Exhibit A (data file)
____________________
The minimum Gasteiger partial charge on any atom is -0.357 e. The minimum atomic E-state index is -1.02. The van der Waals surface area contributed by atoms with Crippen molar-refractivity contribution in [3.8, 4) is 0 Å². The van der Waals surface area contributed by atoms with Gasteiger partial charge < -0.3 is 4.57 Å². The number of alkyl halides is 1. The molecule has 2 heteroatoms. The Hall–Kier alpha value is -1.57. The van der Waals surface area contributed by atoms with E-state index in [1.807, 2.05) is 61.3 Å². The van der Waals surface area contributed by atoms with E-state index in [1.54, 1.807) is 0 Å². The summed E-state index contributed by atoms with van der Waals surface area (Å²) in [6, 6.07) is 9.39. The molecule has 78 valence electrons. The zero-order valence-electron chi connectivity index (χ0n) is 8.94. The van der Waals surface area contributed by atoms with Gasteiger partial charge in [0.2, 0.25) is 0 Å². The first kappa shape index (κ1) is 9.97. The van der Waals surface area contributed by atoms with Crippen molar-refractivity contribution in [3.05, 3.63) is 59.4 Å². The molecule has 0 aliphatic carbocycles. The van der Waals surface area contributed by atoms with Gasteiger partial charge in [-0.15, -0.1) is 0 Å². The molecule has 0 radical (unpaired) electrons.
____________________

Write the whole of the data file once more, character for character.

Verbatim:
The minimum Gasteiger partial charge on any atom is -0.357 e. The minimum atomic E-state index is -1.02. The van der Waals surface area contributed by atoms with Crippen molar-refractivity contribution in [3.8, 4) is 0 Å². The van der Waals surface area contributed by atoms with Gasteiger partial charge < -0.3 is 4.57 Å². The number of alkyl halides is 1. The molecule has 2 heteroatoms. The Hall–Kier alpha value is -1.57. The van der Waals surface area contributed by atoms with E-state index in [1.807, 2.05) is 61.3 Å². The van der Waals surface area contributed by atoms with E-state index in [1.54, 1.807) is 0 Å². The summed E-state index contributed by atoms with van der Waals surface area (Å²) in [6, 6.07) is 9.39. The molecule has 78 valence electrons. The zero-order valence-electron chi connectivity index (χ0n) is 8.94. The van der Waals surface area contributed by atoms with Gasteiger partial charge in [0.2, 0.25) is 0 Å². The first kappa shape index (κ1) is 9.97. The van der Waals surface area contributed by atoms with Crippen molar-refractivity contribution in [3.05, 3.63) is 59.4 Å². The molecule has 0 aliphatic carbocycles. The van der Waals surface area contributed by atoms with Gasteiger partial charge in [-0.15, -0.1) is 0 Å². The molecule has 0 radical (unpaired) electrons.